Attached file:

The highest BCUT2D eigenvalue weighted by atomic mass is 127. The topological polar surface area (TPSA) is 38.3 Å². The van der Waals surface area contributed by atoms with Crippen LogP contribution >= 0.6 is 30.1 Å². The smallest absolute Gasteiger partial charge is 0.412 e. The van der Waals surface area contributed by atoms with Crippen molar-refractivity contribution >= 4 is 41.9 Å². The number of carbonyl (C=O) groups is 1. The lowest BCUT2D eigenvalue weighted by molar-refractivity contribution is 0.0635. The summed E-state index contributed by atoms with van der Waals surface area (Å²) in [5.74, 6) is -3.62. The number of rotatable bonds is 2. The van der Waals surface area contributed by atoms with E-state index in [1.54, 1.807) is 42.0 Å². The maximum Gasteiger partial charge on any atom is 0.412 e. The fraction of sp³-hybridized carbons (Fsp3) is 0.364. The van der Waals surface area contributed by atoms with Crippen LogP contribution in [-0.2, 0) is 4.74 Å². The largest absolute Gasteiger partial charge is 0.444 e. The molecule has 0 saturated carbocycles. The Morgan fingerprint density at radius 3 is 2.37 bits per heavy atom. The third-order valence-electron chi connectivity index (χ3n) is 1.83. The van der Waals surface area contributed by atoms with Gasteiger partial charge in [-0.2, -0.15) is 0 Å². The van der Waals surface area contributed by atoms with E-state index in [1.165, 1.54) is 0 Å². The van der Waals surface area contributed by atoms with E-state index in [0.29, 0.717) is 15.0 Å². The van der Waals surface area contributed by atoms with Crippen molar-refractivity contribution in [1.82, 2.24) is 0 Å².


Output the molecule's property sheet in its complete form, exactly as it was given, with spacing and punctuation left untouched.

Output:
The highest BCUT2D eigenvalue weighted by atomic mass is 127. The topological polar surface area (TPSA) is 38.3 Å². The van der Waals surface area contributed by atoms with Crippen LogP contribution >= 0.6 is 30.1 Å². The smallest absolute Gasteiger partial charge is 0.412 e. The van der Waals surface area contributed by atoms with Crippen molar-refractivity contribution >= 4 is 41.9 Å². The number of carbonyl (C=O) groups is 1. The lowest BCUT2D eigenvalue weighted by molar-refractivity contribution is 0.0635. The summed E-state index contributed by atoms with van der Waals surface area (Å²) in [5.74, 6) is -3.62. The number of rotatable bonds is 2. The van der Waals surface area contributed by atoms with E-state index in [1.54, 1.807) is 42.0 Å². The maximum Gasteiger partial charge on any atom is 0.412 e. The fraction of sp³-hybridized carbons (Fsp3) is 0.364. The van der Waals surface area contributed by atoms with Crippen LogP contribution in [-0.2, 0) is 4.74 Å². The largest absolute Gasteiger partial charge is 0.444 e. The molecule has 0 saturated carbocycles. The Morgan fingerprint density at radius 3 is 2.37 bits per heavy atom. The third-order valence-electron chi connectivity index (χ3n) is 1.83. The van der Waals surface area contributed by atoms with Gasteiger partial charge in [-0.2, -0.15) is 0 Å². The van der Waals surface area contributed by atoms with E-state index in [1.165, 1.54) is 0 Å². The van der Waals surface area contributed by atoms with E-state index in [0.29, 0.717) is 15.0 Å². The van der Waals surface area contributed by atoms with Crippen molar-refractivity contribution in [1.82, 2.24) is 0 Å².